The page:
the show

Succulent Designs

encore date: July 3, 2014

original air date: July 27, 2013

Style up succulents in upcycled containers with Eric Pedley from East Austin Succulents. On tour, visit Austin Cactus and Succulent Society co-founder Bob Barth’s drought-tough gardens and greenhouses where he’s renewing endangered species from around the world.  Daphne Richards’s Pick of the Week is ice plant that actually loves the heat.  See how Trisha Shirey turns succulents into charming floral arrangements.

Episode Segments

On Tour

Succulent and Cactus Garden

Bob Barth’s fascination with cacti and succulents led him to universal explorations. As co-founder of the Austin Cactus and Succulent Society, he changed garden perceptions in his advocacy of these water-wise plants. His passion led to the global botanical community. In multiple greenhouses, he grows plants endangered by habitat loss. From tiny to large, discover some of their secrets of self-preservation and wildlife significance.


Watch more "On Tour" videos on YouTube →

Question of the Week

How can I protect new plants and vegetables when it’s hot?

Give them a sun break with some shade! Even though it’s hot and dry, some of us may need to plant now, especially vegetable gardeners getting ready for fall.  And some summer vegetables need a break from the August sun.

Shading plants also comes in handy when we move a plant in spring and the temperatures soar to the 90s.

Although some plants, like lantana, okra, bird of paradise, succulents, cacti and other truly heat-loving tough guys will not bat an eye if you plant them in mid-summer in Texas, most plants will struggle.

To shade plants, all you need to do is build a simple, even crude shade structure for them, to keep out some of our burning sunlight.  A very easy way to do this is with PVC pipe and shade cloth, both of which are easy to find at home improvement stores and most nurseries.  PVC pipe is relatively easy to cut with a small hand saw, and you can build an A frame and just drape a large piece of shade cloth over the top.

To build a larger shade frame, you can use thin wooden stakes, which can be hammered into the ground relatively easily, and use a staple gun to staple the shade cloth onto them.  Shade cloth comes in different weights, keeping various amounts of light out.  About 30% sun blockage should do the trick.  Make sure that there is plenty of air circulation under the shade structure around your plants.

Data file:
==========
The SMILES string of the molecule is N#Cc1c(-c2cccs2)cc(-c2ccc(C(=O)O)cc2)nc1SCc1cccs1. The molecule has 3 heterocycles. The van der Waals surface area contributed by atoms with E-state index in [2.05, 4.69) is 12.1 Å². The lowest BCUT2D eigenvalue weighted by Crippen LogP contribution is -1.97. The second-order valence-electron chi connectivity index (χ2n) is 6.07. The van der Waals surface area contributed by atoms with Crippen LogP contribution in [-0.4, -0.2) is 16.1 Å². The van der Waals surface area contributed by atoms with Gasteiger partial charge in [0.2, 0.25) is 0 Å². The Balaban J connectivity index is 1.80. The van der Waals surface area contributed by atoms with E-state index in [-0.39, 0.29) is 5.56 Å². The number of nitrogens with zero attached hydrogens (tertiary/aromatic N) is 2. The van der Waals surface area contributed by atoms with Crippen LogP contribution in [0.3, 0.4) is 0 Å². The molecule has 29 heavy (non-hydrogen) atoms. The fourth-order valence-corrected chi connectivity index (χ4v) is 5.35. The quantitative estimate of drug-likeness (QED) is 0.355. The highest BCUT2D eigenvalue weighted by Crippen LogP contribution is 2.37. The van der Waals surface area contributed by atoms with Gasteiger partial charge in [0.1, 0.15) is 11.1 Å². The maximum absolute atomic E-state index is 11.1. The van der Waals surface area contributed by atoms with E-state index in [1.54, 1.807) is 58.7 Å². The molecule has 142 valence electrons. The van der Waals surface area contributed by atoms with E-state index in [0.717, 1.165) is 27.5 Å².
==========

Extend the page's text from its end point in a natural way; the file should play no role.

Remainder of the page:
If you’re protecting a vegetable garden, you may choose to leave the shade on until daytime temperatures fall back down into the 80’s.  Although vegetables can handle more light and you can remove it earlier, once they’re established, the plants will be less stressed in a bit of shade.  Although too much shade will inhibit their ability to fruit, so don’t overdo it.

If you’re simply protecting a landscape plant, especially if you had to move it recently, a few weeks under a bit of shade should do it.  Any rudimentary shade structure will do the trick, so don’t think you need to get too fancy.  But make sure that the wind isn’t going to pick it up and blow it away.

For something that needs protection just for a few weeks, rig up stakes with newspaper, stick in an old umbrella, set a chair over it, or anything that shades them from the harshest angle of sun.

Watch more Question of the Week videos on YouTube →

Plant of the Week

Ice Plant

Ice Plant

Portulaca and Aptenia are both commonly called ice plants. You can also find Delosperma, also called ice plant. Despite their name, these low-water succulents thrive on heat. Aptenia is also known as "hearts and flowers" and as "red apple plant." Both it and Portulaca are very easily grown: Portulaca from seed and Aptenia from cuttings. In fact, if you have a neighbor with Aptenia, ask them if you can break a piece off. Take it home and let it air dry for about an hour, so that the broken surface heals a bit, then put it directly into your landscape and water just a bit. The ground will be covered in no time. Aptenia can make it through normal winters. Portulaca is an annual for us, but grows very quickly when planted in late spring. Both are great for containers and hanging baskets, too.